Tiputini River - Alicia Hong

In the summer of 2014, I went on a summer abroad program with the University of Toronto to Ecuador. It was a special field course on Ecology and Conservation in the Amazon, Galápagos, and Andes. After spending the first week in the Andes, we travelled to the second part of our expedition, which took place at a scientific research centre deep in the Ecuadorian Amazon called Tiputini Biodiversity Station. We took a small plane from Quito to Coca, got off the plane and took a boat through the Napo River, got off the boat and got on a small truck through the Amazonian forest, and got off and took another boat through the Tiputini River. After many hours of transit and buckets of rain, we finally saw a little wooden staircase going up the hill on the side of the squiggly Tiputini River. The Tiputini Biodiversity Station was unlike anywhere else in the world. So distant from modern civilization, deep inside the womb of Mother Earth. We spent one week at the research centre exploring, observing, and experiencing the wonders of Yasuni National Park.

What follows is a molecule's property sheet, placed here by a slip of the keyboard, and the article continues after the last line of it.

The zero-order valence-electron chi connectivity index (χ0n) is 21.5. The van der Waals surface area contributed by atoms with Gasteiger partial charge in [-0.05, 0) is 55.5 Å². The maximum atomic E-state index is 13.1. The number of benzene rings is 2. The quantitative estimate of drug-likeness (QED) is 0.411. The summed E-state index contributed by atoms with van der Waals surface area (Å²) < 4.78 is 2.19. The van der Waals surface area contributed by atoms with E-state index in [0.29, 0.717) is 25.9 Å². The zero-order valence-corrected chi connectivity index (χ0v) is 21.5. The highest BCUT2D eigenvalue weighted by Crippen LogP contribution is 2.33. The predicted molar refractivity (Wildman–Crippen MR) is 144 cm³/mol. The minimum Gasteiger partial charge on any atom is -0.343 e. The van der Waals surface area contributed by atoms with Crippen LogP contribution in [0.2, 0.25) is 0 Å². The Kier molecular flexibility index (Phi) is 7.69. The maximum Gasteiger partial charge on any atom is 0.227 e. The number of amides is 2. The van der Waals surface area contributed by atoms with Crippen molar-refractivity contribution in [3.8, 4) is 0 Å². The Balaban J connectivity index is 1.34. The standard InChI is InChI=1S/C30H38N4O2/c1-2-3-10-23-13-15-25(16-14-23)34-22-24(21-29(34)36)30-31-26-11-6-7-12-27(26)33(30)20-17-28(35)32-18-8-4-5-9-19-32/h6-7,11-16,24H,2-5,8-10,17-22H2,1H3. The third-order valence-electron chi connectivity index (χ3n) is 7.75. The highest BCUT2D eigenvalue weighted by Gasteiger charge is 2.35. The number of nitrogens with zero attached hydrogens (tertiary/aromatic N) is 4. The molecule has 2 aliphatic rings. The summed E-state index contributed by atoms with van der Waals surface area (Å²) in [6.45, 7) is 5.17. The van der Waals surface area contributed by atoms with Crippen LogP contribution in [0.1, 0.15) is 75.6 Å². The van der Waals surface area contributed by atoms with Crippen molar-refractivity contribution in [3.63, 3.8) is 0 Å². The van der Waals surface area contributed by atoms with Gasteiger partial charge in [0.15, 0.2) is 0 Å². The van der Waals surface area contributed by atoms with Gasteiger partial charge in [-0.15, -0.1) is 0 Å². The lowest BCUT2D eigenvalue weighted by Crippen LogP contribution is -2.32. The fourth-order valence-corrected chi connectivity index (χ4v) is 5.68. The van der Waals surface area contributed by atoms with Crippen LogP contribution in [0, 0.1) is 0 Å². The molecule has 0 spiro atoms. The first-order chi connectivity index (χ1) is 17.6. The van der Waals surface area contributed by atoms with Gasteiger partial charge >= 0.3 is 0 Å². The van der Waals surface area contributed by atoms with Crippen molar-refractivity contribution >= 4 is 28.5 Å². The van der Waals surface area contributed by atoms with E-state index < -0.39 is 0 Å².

Everything is bigger in the Amazon. The insects, the earthworms, the trees, the flowers. Every day I was in awe, surrounded by the flourishing life around me and feeling humbled to be hugged by the breathing lungs of planet Earth. There was one day when our guides decided to take us out on a night boat ride. We hopped on the boat with our flashlights and drove down the Tiputini River. When we went far enough, and the lights from the research station were out of sight, we decided to turn off all of our flashlights, and the guides turned off the boat motor. In silence, our world turned into a sound bath of bugs, water, trees, and wildlife of the Amazon. I felt like I was floating down the musical score of nature's orchestra. It was so tranquil, so peaceful. I then decided to look up at the night sky. Words cannot explain how beautiful the sky was. There was the milky way right there. I felt emotions come up. Others were experiencing similar feelings around me. We spent a couple of minutes in silence just like that, in wonderment.

My experience that night at the Tiputini River is something that I will carry for the rest of my life, and I feel grateful that I was able to have that. My connection and appreciation for water has grown since then. Water gives so much to life and asks for nothing in return. Protecting water is a shared responsibility for all of us.

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Alicia Hong